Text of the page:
This is a really a guess, but I think Williams skill set fits here. He’s more of an athletic type, who works well in space. Haven’t seen too much.

Mike (Middle LB): The Mike is generally a bigger guy who needs to be your best run-game diagnoser. Furthermore, Rhule likes to use him to drop into deep zones on passing downs. The Mike makes a lot of the defensive calls, and needs to be a stalwart that can be relied upon every down. Bryce Hager would be perfect for this position. Last year, Temple used a 6-1 239 lb. guy here.

1. Raaquan Davis, Senior, 6-2 230 lbs.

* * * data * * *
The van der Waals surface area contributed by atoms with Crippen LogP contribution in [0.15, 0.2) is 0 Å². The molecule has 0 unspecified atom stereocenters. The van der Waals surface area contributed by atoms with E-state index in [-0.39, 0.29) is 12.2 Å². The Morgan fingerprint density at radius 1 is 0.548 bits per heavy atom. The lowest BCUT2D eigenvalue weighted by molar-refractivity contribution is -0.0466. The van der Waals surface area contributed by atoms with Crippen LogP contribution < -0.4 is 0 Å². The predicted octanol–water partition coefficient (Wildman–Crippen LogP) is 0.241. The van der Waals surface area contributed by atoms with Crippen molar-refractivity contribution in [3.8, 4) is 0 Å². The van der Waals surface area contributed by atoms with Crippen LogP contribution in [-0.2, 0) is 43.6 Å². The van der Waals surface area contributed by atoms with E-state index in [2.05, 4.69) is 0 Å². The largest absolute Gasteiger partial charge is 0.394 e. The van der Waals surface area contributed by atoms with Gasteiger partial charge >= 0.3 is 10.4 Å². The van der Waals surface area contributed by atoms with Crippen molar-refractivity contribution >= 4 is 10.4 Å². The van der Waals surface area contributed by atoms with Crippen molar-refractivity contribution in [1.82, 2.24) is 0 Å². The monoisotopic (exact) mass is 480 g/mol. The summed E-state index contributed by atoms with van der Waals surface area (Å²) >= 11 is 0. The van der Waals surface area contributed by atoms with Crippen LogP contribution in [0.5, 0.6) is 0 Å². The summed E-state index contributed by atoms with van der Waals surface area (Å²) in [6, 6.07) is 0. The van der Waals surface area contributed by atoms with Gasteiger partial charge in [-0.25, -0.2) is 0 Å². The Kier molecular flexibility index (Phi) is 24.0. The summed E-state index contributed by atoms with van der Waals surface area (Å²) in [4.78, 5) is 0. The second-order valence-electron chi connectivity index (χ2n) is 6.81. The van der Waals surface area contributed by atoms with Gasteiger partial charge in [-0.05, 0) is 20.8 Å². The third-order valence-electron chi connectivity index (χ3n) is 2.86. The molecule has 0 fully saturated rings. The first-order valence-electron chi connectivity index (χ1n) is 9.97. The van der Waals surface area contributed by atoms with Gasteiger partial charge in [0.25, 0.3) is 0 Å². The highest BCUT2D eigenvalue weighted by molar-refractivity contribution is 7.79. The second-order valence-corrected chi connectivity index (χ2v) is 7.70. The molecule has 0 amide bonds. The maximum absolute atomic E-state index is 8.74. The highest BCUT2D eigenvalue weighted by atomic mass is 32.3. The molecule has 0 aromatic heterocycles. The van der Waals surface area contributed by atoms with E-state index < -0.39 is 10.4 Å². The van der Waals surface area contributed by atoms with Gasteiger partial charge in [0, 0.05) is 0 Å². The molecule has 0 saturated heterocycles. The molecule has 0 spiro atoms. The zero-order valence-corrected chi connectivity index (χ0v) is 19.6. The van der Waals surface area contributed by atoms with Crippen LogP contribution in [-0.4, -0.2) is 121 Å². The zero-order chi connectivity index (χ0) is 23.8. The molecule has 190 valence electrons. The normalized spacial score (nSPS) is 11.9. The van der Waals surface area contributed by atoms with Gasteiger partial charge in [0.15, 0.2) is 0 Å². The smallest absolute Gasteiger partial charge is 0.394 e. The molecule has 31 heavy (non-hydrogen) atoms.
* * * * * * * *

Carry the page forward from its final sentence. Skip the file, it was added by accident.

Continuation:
It seems like Davis has always been biding his time, with Hager, Edwards, Young, and Eddie Lackey in front of him. As a senior, this is his opportunity to take this position. Davis has always been very athletic for his size, the question is whether he has the “LB IQ” required to lead the defense. Davis has all of the athletic tools to be successful in this position.

2. Lenoy Jones Jr., Sophomore, 6-1 225 lbs.

I really liked the way Jones played last year. He’s more of a squatty guy (doubt he’s 6-1) but plays with great leverage and tenacity. He has the mindset of a Mike, a guy who wants to get gritty every play. I think it’ll be a good competition between him and Davis for the Mike spot.